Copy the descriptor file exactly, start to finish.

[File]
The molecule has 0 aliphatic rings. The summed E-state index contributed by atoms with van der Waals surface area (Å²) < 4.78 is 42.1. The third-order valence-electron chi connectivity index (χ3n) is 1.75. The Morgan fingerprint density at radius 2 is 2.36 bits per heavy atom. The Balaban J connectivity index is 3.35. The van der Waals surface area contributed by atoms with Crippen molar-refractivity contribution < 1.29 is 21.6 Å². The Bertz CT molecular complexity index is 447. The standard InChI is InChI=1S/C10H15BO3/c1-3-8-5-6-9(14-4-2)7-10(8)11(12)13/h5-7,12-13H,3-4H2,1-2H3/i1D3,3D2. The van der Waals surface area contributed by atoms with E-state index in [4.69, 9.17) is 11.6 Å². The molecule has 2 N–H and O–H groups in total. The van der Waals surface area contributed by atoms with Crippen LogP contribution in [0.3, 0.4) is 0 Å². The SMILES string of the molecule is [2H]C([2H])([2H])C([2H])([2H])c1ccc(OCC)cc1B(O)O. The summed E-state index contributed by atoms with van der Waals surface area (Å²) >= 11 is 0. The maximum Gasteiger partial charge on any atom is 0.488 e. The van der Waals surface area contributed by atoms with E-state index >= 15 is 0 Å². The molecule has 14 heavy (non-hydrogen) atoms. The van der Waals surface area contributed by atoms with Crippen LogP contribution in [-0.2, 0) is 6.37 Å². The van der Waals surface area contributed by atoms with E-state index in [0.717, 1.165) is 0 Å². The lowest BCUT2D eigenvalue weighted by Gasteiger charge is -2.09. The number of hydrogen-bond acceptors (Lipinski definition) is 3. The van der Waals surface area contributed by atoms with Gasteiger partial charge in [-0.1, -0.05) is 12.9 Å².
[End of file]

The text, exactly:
The molecule has 0 aliphatic rings. The summed E-state index contributed by atoms with van der Waals surface area (Å²) < 4.78 is 42.1. The third-order valence-electron chi connectivity index (χ3n) is 1.75. The Morgan fingerprint density at radius 2 is 2.36 bits per heavy atom. The Balaban J connectivity index is 3.35. The van der Waals surface area contributed by atoms with Crippen molar-refractivity contribution < 1.29 is 21.6 Å². The Bertz CT molecular complexity index is 447. The standard InChI is InChI=1S/C10H15BO3/c1-3-8-5-6-9(14-4-2)7-10(8)11(12)13/h5-7,12-13H,3-4H2,1-2H3/i1D3,3D2. The van der Waals surface area contributed by atoms with E-state index in [4.69, 9.17) is 11.6 Å². The molecule has 2 N–H and O–H groups in total. The van der Waals surface area contributed by atoms with Crippen LogP contribution in [0.3, 0.4) is 0 Å². The SMILES string of the molecule is [2H]C([2H])([2H])C([2H])([2H])c1ccc(OCC)cc1B(O)O. The summed E-state index contributed by atoms with van der Waals surface area (Å²) >= 11 is 0. The maximum Gasteiger partial charge on any atom is 0.488 e. The van der Waals surface area contributed by atoms with E-state index >= 15 is 0 Å². The molecule has 14 heavy (non-hydrogen) atoms. The van der Waals surface area contributed by atoms with Crippen LogP contribution in [-0.2, 0) is 6.37 Å². The van der Waals surface area contributed by atoms with E-state index in [0.717, 1.165) is 0 Å². The lowest BCUT2D eigenvalue weighted by Gasteiger charge is -2.09. The number of hydrogen-bond acceptors (Lipinski definition) is 3. The van der Waals surface area contributed by atoms with Gasteiger partial charge in [-0.1, -0.05) is 12.9 Å².